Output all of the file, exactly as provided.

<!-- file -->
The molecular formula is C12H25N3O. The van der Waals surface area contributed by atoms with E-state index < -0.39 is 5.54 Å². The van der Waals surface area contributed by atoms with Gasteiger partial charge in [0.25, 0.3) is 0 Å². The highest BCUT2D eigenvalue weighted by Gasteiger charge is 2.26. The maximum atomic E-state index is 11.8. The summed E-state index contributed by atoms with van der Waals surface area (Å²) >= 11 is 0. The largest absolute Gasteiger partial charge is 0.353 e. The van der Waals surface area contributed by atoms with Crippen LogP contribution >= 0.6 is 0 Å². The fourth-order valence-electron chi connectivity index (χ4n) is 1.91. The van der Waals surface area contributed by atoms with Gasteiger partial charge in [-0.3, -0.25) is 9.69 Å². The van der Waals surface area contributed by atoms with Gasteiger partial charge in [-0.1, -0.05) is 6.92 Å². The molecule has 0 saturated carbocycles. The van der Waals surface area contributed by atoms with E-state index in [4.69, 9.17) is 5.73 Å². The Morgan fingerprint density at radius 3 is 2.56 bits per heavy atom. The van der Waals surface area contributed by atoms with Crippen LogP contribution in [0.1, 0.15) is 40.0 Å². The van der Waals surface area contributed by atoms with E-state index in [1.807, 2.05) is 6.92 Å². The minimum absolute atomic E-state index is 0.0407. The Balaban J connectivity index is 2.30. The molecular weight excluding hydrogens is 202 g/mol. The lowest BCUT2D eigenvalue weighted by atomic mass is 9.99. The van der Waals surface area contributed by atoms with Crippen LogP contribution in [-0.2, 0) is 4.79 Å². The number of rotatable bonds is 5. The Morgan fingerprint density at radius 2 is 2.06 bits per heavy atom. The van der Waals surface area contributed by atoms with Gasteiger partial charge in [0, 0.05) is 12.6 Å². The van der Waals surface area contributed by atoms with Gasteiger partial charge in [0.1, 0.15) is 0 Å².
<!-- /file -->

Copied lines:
The molecular formula is C12H25N3O. The van der Waals surface area contributed by atoms with E-state index < -0.39 is 5.54 Å². The van der Waals surface area contributed by atoms with Gasteiger partial charge in [0.25, 0.3) is 0 Å². The highest BCUT2D eigenvalue weighted by Gasteiger charge is 2.26. The maximum atomic E-state index is 11.8. The summed E-state index contributed by atoms with van der Waals surface area (Å²) >= 11 is 0. The largest absolute Gasteiger partial charge is 0.353 e. The van der Waals surface area contributed by atoms with Crippen LogP contribution >= 0.6 is 0 Å². The fourth-order valence-electron chi connectivity index (χ4n) is 1.91. The van der Waals surface area contributed by atoms with Gasteiger partial charge in [-0.3, -0.25) is 9.69 Å². The van der Waals surface area contributed by atoms with Gasteiger partial charge in [-0.1, -0.05) is 6.92 Å². The molecule has 0 saturated carbocycles. The van der Waals surface area contributed by atoms with E-state index in [4.69, 9.17) is 5.73 Å². The Morgan fingerprint density at radius 3 is 2.56 bits per heavy atom. The van der Waals surface area contributed by atoms with Crippen LogP contribution in [0.1, 0.15) is 40.0 Å². The van der Waals surface area contributed by atoms with E-state index in [1.807, 2.05) is 6.92 Å². The minimum absolute atomic E-state index is 0.0407. The Balaban J connectivity index is 2.30. The molecular weight excluding hydrogens is 202 g/mol. The lowest BCUT2D eigenvalue weighted by atomic mass is 9.99. The van der Waals surface area contributed by atoms with Crippen LogP contribution in [-0.2, 0) is 4.79 Å². The number of rotatable bonds is 5. The Morgan fingerprint density at radius 2 is 2.06 bits per heavy atom. The van der Waals surface area contributed by atoms with Gasteiger partial charge in [0, 0.05) is 12.6 Å². The van der Waals surface area contributed by atoms with Gasteiger partial charge in [0.1, 0.15) is 0 Å².